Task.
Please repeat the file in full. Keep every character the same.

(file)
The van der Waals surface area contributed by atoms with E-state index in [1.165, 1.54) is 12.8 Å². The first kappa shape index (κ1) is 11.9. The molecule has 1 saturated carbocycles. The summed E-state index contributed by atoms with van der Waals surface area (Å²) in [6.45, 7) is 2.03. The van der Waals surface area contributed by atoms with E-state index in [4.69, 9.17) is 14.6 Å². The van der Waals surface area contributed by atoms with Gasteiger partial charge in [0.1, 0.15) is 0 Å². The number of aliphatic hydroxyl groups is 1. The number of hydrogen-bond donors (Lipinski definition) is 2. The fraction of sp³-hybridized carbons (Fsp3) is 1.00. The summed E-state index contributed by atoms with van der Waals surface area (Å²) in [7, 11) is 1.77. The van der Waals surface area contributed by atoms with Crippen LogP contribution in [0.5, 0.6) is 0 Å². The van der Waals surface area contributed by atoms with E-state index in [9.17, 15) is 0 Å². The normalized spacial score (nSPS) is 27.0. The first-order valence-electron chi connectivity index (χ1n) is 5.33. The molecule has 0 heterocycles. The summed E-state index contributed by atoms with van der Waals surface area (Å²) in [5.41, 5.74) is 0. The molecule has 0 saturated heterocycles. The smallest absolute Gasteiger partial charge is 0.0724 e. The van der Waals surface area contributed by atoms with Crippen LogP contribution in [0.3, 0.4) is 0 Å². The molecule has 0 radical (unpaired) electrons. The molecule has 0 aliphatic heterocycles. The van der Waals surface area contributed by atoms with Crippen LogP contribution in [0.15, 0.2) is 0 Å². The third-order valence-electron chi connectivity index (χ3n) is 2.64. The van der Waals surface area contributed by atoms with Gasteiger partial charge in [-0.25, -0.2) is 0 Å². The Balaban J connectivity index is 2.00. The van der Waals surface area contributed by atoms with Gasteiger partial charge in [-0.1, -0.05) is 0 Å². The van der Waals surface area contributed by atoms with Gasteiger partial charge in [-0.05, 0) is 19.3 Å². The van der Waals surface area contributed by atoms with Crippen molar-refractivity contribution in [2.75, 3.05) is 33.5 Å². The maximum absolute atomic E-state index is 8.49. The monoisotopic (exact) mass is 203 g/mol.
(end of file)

The van der Waals surface area contributed by atoms with E-state index in [1.165, 1.54) is 12.8 Å². The first kappa shape index (κ1) is 11.9. The molecule has 1 saturated carbocycles. The summed E-state index contributed by atoms with van der Waals surface area (Å²) in [6.45, 7) is 2.03. The van der Waals surface area contributed by atoms with E-state index in [4.69, 9.17) is 14.6 Å². The van der Waals surface area contributed by atoms with Gasteiger partial charge in [0.1, 0.15) is 0 Å². The number of aliphatic hydroxyl groups is 1. The number of hydrogen-bond donors (Lipinski definition) is 2. The fraction of sp³-hybridized carbons (Fsp3) is 1.00. The summed E-state index contributed by atoms with van der Waals surface area (Å²) in [7, 11) is 1.77. The van der Waals surface area contributed by atoms with Crippen LogP contribution in [0.5, 0.6) is 0 Å². The van der Waals surface area contributed by atoms with E-state index in [9.17, 15) is 0 Å². The normalized spacial score (nSPS) is 27.0. The first-order valence-electron chi connectivity index (χ1n) is 5.33. The molecule has 0 heterocycles. The summed E-state index contributed by atoms with van der Waals surface area (Å²) in [5.41, 5.74) is 0. The molecule has 0 saturated heterocycles. The smallest absolute Gasteiger partial charge is 0.0724 e. The van der Waals surface area contributed by atoms with Crippen LogP contribution in [0.3, 0.4) is 0 Å². The molecule has 0 radical (unpaired) electrons. The molecule has 0 aliphatic heterocycles. The van der Waals surface area contributed by atoms with Crippen LogP contribution in [0.15, 0.2) is 0 Å². The third-order valence-electron chi connectivity index (χ3n) is 2.64. The van der Waals surface area contributed by atoms with Gasteiger partial charge in [-0.25, -0.2) is 0 Å². The Balaban J connectivity index is 2.00. The van der Waals surface area contributed by atoms with Gasteiger partial charge in [-0.1, -0.05) is 0 Å². The van der Waals surface area contributed by atoms with Gasteiger partial charge in [-0.05, 0) is 19.3 Å². The van der Waals surface area contributed by atoms with Crippen molar-refractivity contribution in [2.75, 3.05) is 33.5 Å². The maximum absolute atomic E-state index is 8.49. The monoisotopic (exact) mass is 203 g/mol.